Repost. Originally written for the Bridging Communities blog.
Human rights advocacy org AWAAZ, a group I personally follow, takes a critical lens to Newsweek‘s controversial headline “Muslim Rage.” I also appreciated a surprisingly empathetic op ed piece in the NYTimes that attempts to describe the spiritual underpinnings of protesters’ responses to the abhorrent anti-Muslim video the “Innocence of Muslims.” Criticisms galore abound elsewhere, including analysis of the free speech issue. Coverage of the ensuing protest among Muslim people worldwide has become more nuanced and less reactionary. I want to take a quick look at how, in my opinion, this noxious film is another inglorious contribution to the long history of film-making that espouses racist ideology through mockery, and how the Newsweek title misappropriates race-based language in its title.
Regarding the video and its cinematic lineage, let’s take a look at “blackface,” the historical cultural phenomenon in the American theater/film tradition of white actors performing as “Negros”, or black actors also performing in blackface (so as to portray the dramatic art professionally in a manner demanded by white audiences). The performances usually mocking blacks as childlike adults, ignoramuses, uneducated country people either obedient or disobedient to whites, harlots or nannies among women and leering sexual predators among men. In this case, “innocence of Muslims” portrays a similar “Muslim-face,” as it is evident (from my sour viewing) that no Muslims were actually harmed in the making of the video, since most actors are white (with the exception of one strangely portrayed black female; apparently some of these actors did even knew what they were involved in.)
Blackface was a feature of the early American film classic, The Birth of a Nation, 1915 by DW Griffin (considered by most students of film to be the masterpiece of the Silent Film Era). The Birth of a Nation brought to life the story of The Clansman (a novel and homage to the group Klu Klux Klan, which terrorized nascent black communities throughout the South). The Birth of a Nation depicts classic stereotypical images of white Americans saving their women and government from the evils of presumably conniving, “freed” slaves-on-the-loose during Reconstruction Era, at that time in American History.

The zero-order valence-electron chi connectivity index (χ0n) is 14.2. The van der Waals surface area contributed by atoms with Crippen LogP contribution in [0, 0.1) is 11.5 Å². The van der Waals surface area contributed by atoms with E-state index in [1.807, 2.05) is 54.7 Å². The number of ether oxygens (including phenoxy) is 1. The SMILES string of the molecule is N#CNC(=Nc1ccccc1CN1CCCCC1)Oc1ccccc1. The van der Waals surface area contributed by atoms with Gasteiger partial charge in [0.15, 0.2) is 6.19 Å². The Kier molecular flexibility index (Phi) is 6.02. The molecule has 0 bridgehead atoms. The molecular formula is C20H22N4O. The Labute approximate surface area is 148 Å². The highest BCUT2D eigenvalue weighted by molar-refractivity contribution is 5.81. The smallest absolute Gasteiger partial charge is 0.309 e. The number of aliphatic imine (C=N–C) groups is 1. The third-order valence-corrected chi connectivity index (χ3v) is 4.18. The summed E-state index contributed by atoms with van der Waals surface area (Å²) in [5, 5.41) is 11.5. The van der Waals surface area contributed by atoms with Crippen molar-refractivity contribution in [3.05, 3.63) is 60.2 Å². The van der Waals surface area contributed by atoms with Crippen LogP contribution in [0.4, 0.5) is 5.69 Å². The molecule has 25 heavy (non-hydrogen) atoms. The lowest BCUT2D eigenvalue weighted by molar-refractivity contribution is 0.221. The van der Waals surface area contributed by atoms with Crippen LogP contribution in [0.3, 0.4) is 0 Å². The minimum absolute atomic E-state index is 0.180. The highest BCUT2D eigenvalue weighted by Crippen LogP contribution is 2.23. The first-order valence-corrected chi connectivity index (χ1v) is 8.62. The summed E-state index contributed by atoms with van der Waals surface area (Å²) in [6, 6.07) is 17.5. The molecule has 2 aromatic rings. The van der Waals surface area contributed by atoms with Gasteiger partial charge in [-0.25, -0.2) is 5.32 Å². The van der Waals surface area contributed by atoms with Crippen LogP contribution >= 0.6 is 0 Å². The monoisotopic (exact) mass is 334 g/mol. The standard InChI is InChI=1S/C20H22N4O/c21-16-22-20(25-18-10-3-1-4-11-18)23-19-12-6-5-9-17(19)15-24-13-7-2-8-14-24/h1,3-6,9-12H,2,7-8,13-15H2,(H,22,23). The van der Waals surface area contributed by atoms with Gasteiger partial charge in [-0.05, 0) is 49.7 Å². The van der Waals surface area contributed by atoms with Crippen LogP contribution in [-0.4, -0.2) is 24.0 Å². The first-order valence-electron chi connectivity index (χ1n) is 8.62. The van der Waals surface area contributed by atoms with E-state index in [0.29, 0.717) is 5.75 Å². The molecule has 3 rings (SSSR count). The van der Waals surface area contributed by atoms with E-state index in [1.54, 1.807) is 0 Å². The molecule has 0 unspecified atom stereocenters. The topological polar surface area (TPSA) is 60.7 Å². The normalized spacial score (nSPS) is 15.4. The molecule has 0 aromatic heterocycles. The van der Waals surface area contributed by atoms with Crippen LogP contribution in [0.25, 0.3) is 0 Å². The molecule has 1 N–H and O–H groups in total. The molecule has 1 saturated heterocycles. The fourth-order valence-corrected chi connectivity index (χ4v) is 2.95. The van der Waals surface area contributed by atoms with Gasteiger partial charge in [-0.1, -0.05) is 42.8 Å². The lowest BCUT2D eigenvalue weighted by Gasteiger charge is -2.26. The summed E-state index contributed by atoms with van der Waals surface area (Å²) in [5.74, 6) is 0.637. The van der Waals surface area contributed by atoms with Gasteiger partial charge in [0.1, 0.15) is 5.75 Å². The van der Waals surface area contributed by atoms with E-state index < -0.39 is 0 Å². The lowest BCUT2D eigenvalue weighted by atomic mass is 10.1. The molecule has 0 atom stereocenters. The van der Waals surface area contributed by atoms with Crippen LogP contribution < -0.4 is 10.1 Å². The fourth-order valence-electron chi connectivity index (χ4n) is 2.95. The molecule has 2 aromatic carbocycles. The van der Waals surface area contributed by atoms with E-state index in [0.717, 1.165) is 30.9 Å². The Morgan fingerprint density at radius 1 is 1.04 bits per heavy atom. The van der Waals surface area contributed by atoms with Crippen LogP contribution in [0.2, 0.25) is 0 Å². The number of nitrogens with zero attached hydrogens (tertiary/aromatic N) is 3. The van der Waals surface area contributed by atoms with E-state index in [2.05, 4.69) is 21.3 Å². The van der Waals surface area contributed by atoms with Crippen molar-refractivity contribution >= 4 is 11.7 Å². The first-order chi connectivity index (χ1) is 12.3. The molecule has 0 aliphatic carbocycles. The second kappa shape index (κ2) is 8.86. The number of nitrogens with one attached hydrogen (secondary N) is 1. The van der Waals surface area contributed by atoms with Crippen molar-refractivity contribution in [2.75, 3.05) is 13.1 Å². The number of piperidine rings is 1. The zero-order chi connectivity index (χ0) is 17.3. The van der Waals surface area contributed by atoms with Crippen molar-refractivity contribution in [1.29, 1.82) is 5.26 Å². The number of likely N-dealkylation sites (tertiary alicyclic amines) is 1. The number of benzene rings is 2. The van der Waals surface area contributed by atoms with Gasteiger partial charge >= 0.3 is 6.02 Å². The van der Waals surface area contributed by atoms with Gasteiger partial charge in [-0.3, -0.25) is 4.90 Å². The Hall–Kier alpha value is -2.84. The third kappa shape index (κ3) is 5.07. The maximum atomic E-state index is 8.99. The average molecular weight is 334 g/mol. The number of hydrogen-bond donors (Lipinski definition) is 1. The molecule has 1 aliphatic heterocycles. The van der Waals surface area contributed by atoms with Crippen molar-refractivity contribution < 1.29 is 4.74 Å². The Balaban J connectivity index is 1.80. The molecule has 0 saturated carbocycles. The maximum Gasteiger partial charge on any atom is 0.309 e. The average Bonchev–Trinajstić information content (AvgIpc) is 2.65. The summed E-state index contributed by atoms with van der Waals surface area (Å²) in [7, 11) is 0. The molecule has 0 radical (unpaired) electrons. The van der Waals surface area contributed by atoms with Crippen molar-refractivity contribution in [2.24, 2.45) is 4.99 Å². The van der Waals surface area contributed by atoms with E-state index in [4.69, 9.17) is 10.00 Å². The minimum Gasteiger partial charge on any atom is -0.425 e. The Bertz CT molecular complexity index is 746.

Reconstruction was also a time in which many Americans in the South were plainly fearful of any political and economic power being accrued by Blacks in small communities throughout the south. The film found a comfortable place in the hearts of white traditionalists. This film was the highest best selling film in America until Gone with the Wind (another ode to the Antebellum South). It was also highly contested, banned in some places, and provoked protests, and even “riots” in Boston and Philadelphia. And this was pre-internet. It was also a film that was lauded by prominent white American elite, including President Woodrow Wilson, for its historical “accuracy”. Accuracy is clearly in the eye of the beholder.
It’s obvious that the current contentious prankster film Innocence is void of any creatively or historically redeeming value, except as a reminder that pop culture has long been an outlet for the vagaries of racism and bigotry in America. Indeed, mainstream films are rife with subtle (and thus more insidiously subconscious) cues of stereotypes that are rooted in historical inaccuracies and depictions of communities feared by mainstream America. We can only be thankful that this vitriolic, inane film is not a money-making blockbuster. In America, that’s a small feat of evolution.
I also want to comment on Newsweek’s misguided use of the term “Muslim Rage”. It strikes a familiar tone, in part because of its parallelism to Black Rage, a prominent 1968 book by Grier and Cobbs, two African American psychologists, that analyzes the anger among Black men in light of race riots that ensued after the assassination of Dr. Martin Luther King, Jr. The term “Rage,” as relates to an ethnic group then also has a long history in the American psyche–at once as an attempt at naming an organic response to racism, and also as an “orange alert” that triggers fear in the consciousness of white America.
The irony is that while the Newsweek title symbolized a sense of alarm in much of America, I have a hunch that the same language might signal sympathy among African Americans, or at least a slight reflection on the historic parallels. Again, pop culture speaks: hip hop artists (of the more political bent) Lauryn Hill and Nas are teaming up for a concert tour titled “Life is Good/Black Rage,” referring to Ms. Hill’s new single “Black Rage,” which Vibe describes as a song about “the derivative effects of racial inequity and abuse that will be released this fall.”
Thankfully, as Nas and Hill’s titles show in their ironic juxtaposition, even justifiable rage can be constructively channeled and transformed through pop culture just as well as rage can be provoked by pop culture.